There were no cash machines aboard the Enterprise, and Captain Jean-Luc Picard spent very little time worrying about how he was going to pay his bills this month. Never once does Wesley say to Worf, “Can you lend me 10 bucks until Thursday?” Such are the blissful financial realities of Gene Roddenberry’s futuristic Star Trek universe, as detailed in an intriguing Atlas Obscura article by Eric Grundhauser called “Why Jean-Luc Picard Never Carried A Wallet.” The answer, alas, is not that Picard wanted to avoid spoiling the lines of his form-fitting Starfleet uniform; it’s simply that he had no need for a wallet, with society having evolved beyond the need for money, at least within the confines of the United Federation Of Planets. The jumping-off point for Grundhauser’s article is Manu Saadia’s upcoming book, Trekonomics, which suggests that the futuristic series provides an excellent economic example that humans of the 21st century would do well to follow.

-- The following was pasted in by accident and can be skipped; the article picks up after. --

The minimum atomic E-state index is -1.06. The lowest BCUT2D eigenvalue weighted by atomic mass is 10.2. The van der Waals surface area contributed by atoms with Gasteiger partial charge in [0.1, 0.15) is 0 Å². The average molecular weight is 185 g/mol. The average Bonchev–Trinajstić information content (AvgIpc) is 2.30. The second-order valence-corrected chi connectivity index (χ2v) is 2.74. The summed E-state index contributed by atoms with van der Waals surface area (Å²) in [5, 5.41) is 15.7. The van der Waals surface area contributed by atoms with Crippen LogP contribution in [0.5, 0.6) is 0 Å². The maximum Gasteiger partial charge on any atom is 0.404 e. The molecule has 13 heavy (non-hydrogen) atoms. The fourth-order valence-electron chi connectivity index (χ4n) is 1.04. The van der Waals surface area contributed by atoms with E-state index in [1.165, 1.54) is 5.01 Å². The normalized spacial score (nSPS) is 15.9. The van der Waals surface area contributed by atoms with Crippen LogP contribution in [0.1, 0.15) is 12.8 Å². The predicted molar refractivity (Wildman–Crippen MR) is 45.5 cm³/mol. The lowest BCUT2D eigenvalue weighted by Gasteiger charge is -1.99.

The key to financial well-being in the Star Trek universe is the fact that scarcity is obsolete there. In the 1987-94 revival series, Star Trek: The Next Generation, the characters have the incredible luxury of the replicator, a wondrous device that endlessly produces food other supplies at no cost. But even in the pre-replicator days of the 1966-69 series, the article says, Kirk, Spock, and the others “existed in what amounted to a galaxy-spanning trade system” and had no need to carry money around with them. The solution to managing scarcity does not lie in magical technology. Instead, it comes from fundamental changes in philosophy and political policy.
Ultimately, if we want to reach an abundant, post-economic future, the real answer might not be to wait for the future to come to us, but to start dreaming of it, and living it as much as we can now. It might sound utopian, but that’s what Star Trek is all about.